The kidnapping of nearly 300 Nigerian girls has raised the international profile of the militant Islamic group Boko Haram and could help with future recruitment as well as fundraising, according to defense officials.
"It's a win-win for them no matter what happens,"said one official who spoke on background.
Even though the recent French intervention in Mali significantly cut financial support for the group, the defense officials said the terrorists could attempt to claim, "We (Boko Haram) were able to do this, we will do it again and no matter how many times this happens, there is nothing you (Nigerian government) can do to stop us.”
In the same way an attack and hostage taking at an Algerian gas plant in January 2013 raised the profile of Al Qaeda in the Islamic Magreb or AQIM, and its leader Mokhtar Belmokhar, the Nigerian kidnapping has given the little-known group whose name means “western education is sinful” a global stage.
The group, which is sympathetic to Al Qaeda but not an official affiliate, according to the same officials, has fighters now numbering in the hundreds to thousands.
As early as 2011, the group leveraged relationships in the region with Al Qaeda in the Islamic Magreb and Al Qaeda in Somalia, known as al-Shabaab, to train its fighters.
Defense officials described the scale of the girls’ kidnapping as a "planned operation" that also required coordination, given the number of hostages involved.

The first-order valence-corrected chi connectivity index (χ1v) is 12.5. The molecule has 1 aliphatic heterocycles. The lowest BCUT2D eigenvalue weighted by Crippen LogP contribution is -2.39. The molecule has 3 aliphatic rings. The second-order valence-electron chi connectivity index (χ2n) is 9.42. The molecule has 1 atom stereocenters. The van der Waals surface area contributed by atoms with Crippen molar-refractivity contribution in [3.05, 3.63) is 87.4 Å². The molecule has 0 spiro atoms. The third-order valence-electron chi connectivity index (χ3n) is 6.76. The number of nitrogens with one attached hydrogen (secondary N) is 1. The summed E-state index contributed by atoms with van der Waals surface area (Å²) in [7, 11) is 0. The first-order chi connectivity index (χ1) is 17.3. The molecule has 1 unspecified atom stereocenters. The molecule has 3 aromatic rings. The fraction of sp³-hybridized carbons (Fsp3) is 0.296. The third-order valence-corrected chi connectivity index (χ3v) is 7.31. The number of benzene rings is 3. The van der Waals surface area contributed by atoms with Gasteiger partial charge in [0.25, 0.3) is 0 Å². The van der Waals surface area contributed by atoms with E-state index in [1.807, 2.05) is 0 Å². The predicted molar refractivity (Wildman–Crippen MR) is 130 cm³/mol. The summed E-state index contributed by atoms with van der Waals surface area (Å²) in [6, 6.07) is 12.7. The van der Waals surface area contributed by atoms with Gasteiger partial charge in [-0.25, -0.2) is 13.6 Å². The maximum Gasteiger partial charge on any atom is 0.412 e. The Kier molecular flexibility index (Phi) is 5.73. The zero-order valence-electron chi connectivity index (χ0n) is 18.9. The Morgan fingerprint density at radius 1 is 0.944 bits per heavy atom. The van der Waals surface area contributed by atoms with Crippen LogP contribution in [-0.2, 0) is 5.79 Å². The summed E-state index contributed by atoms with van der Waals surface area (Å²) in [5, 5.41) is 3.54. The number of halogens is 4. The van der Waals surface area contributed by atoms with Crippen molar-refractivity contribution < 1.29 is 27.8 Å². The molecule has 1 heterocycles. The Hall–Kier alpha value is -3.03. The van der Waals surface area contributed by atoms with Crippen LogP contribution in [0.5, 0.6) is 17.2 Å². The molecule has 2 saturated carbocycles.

"We are dealing with a group that is very volatile, a group that is somewhat erratic, and we can't always predict how they will respond particularly to a rescue operation," one official said.
New analysis to be published Thursday in the CTC Sentinel from the Combatting Terrorism Center at West Point concludes Boko Haram gained strength between 2010 and 2012 by training and receiving money from Al Qaeda affiliates in north and east Africa.
If international pressure grows on Boko Haram, the group is likely to draw on its network which now extends to Great Britain and "Boko Haram may prepare for retaliatory attacks on Western targets in southern Nigeria or abroad..." the analysis said.
Separately, the defense officials had a similar assessment. "Their ability to project the threat is the question, how far can they project the threat?" asked one.
Catherine Herridge is an award-winning Chief Intelligence correspondent for FOX News Channel (FNC) based in Washington, D.C. She covers intelligence, the Justice Department and the Department of Homeland Security. Herridge joined FNC in 1996 as a London-based correspondent.